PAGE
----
“Just stick to a formula”

Long before her pregnancy, Lincoln learned the art of uniform dressing—a strategy favored by fashion designers and tech CEOs alike.

“I have to be creative with other people. So I just stick to a formula for myself.” Her closet is a sea of grey, black, white, and denim, punctuated with printed dresses and plaid shirts.

“I have to be creative with other people. So I just stick to a formula for myself.”

The uniform suits Lincoln’s job, which demands both comfort and a polished appearance, and it keeps the spotlight where it belongs: on her clients. In pregnancy, Lincoln has held tight to it.

The day we spoke, she wore a maternity version of her favorite Current Elliot jeans, a long white t-shirt, and a charcoal grey cashmere cardigan. On her feet, she wore “fashion Birkenstocks”—double-strapped sandals from Barneys in a Chanel-style tweed fabric.

“It’s basically an extension of my regular uniform,” says Lincoln.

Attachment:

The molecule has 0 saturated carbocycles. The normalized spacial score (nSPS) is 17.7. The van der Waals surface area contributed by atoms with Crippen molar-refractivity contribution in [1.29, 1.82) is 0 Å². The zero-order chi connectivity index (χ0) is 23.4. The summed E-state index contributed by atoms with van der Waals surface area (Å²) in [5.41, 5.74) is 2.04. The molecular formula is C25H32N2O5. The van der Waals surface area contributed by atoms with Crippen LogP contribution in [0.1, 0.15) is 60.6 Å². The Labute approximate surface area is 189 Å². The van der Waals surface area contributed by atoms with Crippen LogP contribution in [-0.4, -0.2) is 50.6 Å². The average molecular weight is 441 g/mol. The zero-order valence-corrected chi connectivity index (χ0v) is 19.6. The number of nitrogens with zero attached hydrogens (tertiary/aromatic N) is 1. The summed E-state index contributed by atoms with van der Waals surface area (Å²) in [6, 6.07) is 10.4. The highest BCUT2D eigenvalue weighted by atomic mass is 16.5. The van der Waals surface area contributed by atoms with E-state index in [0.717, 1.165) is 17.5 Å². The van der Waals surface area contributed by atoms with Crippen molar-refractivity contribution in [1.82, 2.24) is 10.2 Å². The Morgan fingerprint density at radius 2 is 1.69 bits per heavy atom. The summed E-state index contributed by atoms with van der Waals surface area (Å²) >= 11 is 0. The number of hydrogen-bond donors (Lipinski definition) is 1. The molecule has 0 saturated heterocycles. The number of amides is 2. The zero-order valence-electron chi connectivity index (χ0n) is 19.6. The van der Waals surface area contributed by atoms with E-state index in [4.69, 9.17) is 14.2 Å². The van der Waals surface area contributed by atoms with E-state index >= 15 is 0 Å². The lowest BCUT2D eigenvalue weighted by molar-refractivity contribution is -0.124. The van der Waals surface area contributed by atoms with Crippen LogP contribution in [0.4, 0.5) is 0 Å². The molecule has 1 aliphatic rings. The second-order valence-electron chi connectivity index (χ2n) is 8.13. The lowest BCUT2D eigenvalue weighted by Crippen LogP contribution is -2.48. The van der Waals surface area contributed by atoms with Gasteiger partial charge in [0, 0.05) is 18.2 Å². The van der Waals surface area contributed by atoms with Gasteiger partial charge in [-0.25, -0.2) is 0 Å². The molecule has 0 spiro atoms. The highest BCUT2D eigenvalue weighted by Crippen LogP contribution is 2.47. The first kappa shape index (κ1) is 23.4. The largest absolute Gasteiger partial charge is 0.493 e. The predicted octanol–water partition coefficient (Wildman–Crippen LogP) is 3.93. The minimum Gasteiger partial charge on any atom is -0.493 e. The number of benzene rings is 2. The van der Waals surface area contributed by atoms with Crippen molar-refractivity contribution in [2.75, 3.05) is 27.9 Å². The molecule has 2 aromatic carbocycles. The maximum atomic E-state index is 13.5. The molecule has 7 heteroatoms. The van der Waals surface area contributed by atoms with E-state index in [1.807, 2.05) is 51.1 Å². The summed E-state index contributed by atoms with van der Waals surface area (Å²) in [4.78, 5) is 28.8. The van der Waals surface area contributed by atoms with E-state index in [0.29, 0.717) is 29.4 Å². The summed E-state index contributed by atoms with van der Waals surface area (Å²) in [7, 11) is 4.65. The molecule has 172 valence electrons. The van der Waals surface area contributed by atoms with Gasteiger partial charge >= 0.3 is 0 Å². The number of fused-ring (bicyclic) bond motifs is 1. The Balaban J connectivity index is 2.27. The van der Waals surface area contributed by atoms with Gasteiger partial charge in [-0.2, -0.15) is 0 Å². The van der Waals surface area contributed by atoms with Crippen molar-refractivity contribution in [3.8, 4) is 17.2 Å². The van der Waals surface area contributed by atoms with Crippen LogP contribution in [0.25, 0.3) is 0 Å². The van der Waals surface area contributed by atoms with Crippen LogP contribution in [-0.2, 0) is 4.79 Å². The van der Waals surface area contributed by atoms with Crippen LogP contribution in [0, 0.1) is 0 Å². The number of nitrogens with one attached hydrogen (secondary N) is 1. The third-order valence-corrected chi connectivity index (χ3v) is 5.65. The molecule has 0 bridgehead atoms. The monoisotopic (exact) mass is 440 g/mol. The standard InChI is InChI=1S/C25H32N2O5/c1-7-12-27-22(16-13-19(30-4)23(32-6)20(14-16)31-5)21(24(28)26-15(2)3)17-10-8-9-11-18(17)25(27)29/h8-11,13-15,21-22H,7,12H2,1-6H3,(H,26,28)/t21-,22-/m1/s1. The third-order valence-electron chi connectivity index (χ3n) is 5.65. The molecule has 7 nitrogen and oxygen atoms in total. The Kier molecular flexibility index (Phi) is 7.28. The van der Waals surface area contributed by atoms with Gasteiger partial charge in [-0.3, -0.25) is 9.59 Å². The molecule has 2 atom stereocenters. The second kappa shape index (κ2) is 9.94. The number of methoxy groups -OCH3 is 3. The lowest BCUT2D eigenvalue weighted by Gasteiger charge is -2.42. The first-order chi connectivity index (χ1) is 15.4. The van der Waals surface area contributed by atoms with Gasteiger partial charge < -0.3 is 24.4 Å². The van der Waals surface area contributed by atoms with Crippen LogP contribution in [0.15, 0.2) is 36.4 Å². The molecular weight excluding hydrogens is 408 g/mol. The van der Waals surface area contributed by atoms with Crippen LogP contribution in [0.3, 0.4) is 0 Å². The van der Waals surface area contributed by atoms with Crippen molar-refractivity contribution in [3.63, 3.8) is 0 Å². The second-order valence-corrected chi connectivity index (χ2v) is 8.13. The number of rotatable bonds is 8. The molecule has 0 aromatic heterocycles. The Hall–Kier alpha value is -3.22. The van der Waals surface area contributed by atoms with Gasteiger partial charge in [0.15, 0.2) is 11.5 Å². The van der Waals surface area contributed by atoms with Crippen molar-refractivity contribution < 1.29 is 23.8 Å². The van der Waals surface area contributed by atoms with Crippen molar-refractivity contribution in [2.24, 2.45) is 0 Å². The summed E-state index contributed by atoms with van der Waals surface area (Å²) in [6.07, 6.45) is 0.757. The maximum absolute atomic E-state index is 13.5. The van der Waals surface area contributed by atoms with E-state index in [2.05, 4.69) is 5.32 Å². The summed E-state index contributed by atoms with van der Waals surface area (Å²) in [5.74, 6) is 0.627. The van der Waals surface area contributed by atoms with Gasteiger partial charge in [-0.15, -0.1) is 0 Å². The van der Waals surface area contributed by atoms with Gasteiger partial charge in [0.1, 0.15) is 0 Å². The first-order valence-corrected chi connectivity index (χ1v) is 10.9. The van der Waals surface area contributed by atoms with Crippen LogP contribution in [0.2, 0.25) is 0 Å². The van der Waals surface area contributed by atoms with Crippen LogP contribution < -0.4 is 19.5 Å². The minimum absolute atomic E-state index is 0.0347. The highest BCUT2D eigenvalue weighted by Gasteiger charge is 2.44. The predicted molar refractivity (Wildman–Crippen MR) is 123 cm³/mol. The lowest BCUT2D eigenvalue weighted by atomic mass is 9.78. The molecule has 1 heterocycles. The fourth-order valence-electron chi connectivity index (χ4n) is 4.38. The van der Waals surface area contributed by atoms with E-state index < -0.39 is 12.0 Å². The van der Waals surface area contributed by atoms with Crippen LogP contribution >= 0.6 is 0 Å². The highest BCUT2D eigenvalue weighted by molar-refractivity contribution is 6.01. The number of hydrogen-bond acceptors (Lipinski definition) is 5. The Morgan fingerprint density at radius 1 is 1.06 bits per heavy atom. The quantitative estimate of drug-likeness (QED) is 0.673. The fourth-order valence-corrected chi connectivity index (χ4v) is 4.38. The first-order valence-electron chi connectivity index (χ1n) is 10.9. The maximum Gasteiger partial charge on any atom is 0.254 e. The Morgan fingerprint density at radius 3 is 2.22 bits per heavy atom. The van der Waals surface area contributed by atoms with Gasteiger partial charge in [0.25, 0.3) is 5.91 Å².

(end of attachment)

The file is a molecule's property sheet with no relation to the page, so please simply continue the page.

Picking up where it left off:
Hatch Collection
Hatch’s maternity jeans helped Lincoln maintain her everyday uniform throughout pregnancy.

“You don’t need to exclusively shop at A Pea in the Pod

Like many women, Lincoln doesn’t see her personal style reflected in mainstream maternity clothes—but she doesn’t see that as a problem.

“There are so many options out there for non-maternity dressing [while pregnant],” says Lincoln. “You don’t need to exclusively shop at A Pea in the Pod to get you through these nine months.”

Aside from her Current Elliot jeans—made in collaboration with Hatch, which touts clothes for “before, during and after” pregnancy—and undergarments, Lincoln has mostly stayed away from clothes made specifically for maternity.